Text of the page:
The Online Safety Bill is being opposed on “free speech” grounds—but we urgently need protection from platforms

The current Bill gives too much power to government and private actors, not civil society. But a version of it must pass if we want digital accountability

August 06, 2021
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The Daily Telegraph led the two-year campaign for more accountability for social media companies. Photo: Kathy deWitt / Alamy Stock Photo

It has been a long journey to get this far. After five parliamentary inquiries, alleged election interference, decades of concern about kids online, and multiple suicides by victims of online hate, the government has recently published its Online Safety Bill. If passed, the legislation will force platforms to better protect us online.

But the Bill could fail. Leading Tory libertarian David Davis wants to draw the reforms into the culture wars. Davis, who has described the legislation as “catastrophic for free speech” has made common cause with the Index on Censorship campaign. As a committee of seasoned parliamentarians prepares to scrutinise the legislation, political forces of all hues are joining Davis to oppose the Bill.

Some pushback against new regulation is inevitable, but this online version of the free speech wargame plays out against a peculiar backdrop. Those targeted by the regulation—namely big tech platforms like Facebook and Google, which will face huge costs under the regime— may support it, whereas many of those it is designed to protect—the users of those platforms—are poised to cry foul.

The Bill is in part the result of a two-year campaign led by the Daily Telegraph and is seen in some quarters as newspaper revenge on social media platforms which have undercut the print market. Newspapers have clearly made some progress in their understanding of freedom of expression. Ironically the newspaper, which led a principled campaign against any form of press law during the Leveson Inquiry, argued that self-regulation would never be enough to repair ethics online. Only a law would do.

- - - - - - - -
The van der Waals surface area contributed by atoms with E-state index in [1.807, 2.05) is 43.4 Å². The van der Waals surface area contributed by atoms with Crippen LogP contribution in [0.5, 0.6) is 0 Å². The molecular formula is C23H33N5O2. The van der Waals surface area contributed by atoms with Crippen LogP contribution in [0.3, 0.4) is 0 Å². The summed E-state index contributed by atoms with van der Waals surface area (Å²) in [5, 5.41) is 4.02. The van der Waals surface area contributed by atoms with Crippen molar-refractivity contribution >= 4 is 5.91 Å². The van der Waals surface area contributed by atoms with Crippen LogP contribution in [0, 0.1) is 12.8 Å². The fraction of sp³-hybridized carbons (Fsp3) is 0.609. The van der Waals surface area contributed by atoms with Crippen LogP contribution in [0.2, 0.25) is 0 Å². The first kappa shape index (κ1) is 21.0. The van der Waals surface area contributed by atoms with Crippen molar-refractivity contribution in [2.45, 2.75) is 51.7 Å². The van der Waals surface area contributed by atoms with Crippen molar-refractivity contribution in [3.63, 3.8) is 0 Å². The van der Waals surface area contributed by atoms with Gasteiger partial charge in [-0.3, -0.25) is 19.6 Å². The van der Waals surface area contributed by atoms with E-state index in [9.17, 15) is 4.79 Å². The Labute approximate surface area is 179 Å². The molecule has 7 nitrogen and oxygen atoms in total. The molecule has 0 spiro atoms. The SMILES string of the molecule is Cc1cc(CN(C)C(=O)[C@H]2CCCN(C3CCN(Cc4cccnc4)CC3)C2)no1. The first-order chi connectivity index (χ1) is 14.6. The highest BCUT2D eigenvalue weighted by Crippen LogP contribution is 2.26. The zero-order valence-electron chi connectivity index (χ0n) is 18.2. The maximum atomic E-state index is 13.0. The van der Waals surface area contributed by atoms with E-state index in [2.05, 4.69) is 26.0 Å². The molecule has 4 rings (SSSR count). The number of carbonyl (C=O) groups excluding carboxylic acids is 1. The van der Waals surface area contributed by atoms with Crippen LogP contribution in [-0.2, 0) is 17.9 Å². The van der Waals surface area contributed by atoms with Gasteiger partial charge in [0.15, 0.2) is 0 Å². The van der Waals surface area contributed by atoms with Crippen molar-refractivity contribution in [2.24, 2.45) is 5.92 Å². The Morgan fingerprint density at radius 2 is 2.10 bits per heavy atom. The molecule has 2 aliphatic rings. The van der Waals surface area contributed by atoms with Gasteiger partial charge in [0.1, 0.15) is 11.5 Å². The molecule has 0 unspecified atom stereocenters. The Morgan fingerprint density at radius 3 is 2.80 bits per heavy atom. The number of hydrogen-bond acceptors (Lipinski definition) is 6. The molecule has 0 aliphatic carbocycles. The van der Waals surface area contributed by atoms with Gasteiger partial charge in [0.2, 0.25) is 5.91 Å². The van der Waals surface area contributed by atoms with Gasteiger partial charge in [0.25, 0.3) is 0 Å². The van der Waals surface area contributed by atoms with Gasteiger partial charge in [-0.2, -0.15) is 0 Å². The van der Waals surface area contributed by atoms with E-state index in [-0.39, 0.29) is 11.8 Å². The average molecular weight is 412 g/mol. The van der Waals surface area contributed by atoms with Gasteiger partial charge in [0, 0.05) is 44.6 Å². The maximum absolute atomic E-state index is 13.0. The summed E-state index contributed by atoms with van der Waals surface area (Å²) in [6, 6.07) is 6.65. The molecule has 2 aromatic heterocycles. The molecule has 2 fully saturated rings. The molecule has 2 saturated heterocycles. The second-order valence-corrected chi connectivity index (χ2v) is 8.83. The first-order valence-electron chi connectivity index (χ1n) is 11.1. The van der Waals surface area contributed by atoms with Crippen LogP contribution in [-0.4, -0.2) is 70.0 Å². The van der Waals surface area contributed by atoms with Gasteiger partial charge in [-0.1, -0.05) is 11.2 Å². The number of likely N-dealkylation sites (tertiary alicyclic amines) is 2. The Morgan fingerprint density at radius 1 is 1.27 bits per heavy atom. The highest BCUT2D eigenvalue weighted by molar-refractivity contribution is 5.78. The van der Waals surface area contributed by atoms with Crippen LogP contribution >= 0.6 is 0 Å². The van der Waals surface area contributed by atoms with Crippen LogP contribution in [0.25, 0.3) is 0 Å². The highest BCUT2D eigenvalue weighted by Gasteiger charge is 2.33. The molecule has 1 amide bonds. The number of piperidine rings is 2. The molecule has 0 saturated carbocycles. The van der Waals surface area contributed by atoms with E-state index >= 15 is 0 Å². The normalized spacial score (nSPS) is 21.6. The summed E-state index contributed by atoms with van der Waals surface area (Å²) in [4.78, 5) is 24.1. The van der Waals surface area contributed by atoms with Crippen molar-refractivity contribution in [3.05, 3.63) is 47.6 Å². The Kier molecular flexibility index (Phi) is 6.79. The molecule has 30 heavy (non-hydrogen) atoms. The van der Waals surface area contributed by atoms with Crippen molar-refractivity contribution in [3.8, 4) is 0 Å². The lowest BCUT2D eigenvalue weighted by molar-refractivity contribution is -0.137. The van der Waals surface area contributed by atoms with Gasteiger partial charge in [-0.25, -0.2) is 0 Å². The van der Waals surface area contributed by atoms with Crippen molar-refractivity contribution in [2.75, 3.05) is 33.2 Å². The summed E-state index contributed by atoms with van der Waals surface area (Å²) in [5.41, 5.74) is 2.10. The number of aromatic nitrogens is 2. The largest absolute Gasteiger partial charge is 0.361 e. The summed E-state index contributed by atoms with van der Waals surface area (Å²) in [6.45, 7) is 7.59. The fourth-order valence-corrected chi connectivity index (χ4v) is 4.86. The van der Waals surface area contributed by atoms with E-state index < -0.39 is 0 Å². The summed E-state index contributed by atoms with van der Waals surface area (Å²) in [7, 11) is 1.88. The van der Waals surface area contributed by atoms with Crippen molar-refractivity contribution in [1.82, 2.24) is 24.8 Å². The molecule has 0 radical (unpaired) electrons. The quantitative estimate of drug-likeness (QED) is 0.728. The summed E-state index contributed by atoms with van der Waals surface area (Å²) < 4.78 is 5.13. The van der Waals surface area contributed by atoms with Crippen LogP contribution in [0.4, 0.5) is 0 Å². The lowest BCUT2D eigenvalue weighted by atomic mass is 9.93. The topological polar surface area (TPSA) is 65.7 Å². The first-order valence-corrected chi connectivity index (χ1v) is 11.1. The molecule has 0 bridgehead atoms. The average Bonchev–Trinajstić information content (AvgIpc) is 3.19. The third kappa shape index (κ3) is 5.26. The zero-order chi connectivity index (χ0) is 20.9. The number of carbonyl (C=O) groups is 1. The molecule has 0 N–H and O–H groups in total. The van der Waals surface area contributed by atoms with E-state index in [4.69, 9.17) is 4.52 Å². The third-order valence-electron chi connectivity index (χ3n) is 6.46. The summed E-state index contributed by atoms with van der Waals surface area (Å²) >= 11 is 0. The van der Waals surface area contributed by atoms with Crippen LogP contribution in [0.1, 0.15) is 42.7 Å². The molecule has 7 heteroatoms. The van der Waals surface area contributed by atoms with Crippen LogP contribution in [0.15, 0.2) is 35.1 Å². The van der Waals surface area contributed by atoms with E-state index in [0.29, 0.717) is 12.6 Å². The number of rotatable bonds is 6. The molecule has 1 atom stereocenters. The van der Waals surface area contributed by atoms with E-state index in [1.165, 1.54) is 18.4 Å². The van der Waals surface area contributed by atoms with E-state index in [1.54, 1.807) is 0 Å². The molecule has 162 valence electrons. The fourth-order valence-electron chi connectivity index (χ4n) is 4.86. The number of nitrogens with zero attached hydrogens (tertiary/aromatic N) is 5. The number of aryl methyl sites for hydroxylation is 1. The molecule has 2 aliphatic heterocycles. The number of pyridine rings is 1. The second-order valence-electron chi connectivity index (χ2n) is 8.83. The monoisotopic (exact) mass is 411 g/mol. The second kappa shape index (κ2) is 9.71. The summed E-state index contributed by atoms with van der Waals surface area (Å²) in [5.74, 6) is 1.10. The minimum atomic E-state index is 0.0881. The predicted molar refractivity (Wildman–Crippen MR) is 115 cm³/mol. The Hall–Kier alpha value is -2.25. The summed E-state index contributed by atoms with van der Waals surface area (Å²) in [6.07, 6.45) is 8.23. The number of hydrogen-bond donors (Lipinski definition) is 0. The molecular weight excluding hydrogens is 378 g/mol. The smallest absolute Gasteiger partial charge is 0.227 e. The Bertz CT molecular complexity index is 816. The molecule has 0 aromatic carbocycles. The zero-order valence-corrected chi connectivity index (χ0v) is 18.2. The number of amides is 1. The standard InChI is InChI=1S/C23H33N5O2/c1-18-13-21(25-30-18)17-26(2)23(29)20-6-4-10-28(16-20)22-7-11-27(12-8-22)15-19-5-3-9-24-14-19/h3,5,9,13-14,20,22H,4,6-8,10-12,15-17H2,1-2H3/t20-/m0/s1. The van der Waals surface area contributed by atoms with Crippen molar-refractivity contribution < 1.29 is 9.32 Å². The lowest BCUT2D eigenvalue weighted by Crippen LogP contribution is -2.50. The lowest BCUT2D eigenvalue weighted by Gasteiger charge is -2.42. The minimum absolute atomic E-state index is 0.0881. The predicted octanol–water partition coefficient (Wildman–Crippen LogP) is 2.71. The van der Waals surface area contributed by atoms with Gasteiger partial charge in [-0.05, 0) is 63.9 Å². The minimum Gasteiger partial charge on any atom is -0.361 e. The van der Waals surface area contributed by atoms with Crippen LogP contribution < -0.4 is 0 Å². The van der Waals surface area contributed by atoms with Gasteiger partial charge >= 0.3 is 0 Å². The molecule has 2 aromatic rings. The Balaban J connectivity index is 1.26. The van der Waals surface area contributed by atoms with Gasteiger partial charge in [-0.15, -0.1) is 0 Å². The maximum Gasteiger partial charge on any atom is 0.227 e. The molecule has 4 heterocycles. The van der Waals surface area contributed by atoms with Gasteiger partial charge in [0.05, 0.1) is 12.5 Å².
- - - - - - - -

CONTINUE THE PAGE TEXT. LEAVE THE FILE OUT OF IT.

So here is that law: 141 clauses, five schedules, 133 pages. While the central idea—applying a “duty of care” to tech platforms—might sound like a minor tightening of ethics, the promise of the law is more ambitious. Its proponents hope that it will convert the Wild West of internet services into a managed prairie. Less raucous and unpredictable yes, but fewer gunslingers, circled wagons and hopefully fewer shot wounds.

The duty of care would apply mainly to the bigger platforms such as Facebook, Google, Apple and Microsoft, where users spend most of our time and data, but Twitter is in the sights of the new law too. If it is passed in its current form, these large search and social platforms will have new duties to conduct risk assessments, to design their services in ways that minimise harm (for example by asking for proof of age for adult services), and to take down content that is deemed “harmful” much more quickly.

This will include not only posts that meet the test for example of incitement or racism and are therefore illegal, but also content which is legal, but seen as harmful by the regulator and is in breach of the rules of a particular platform. And here is the kicker: if they fail to protect the public from either form of content, they could be fined. If they refuse to protect us after repeated warnings, executives could be held criminally liable.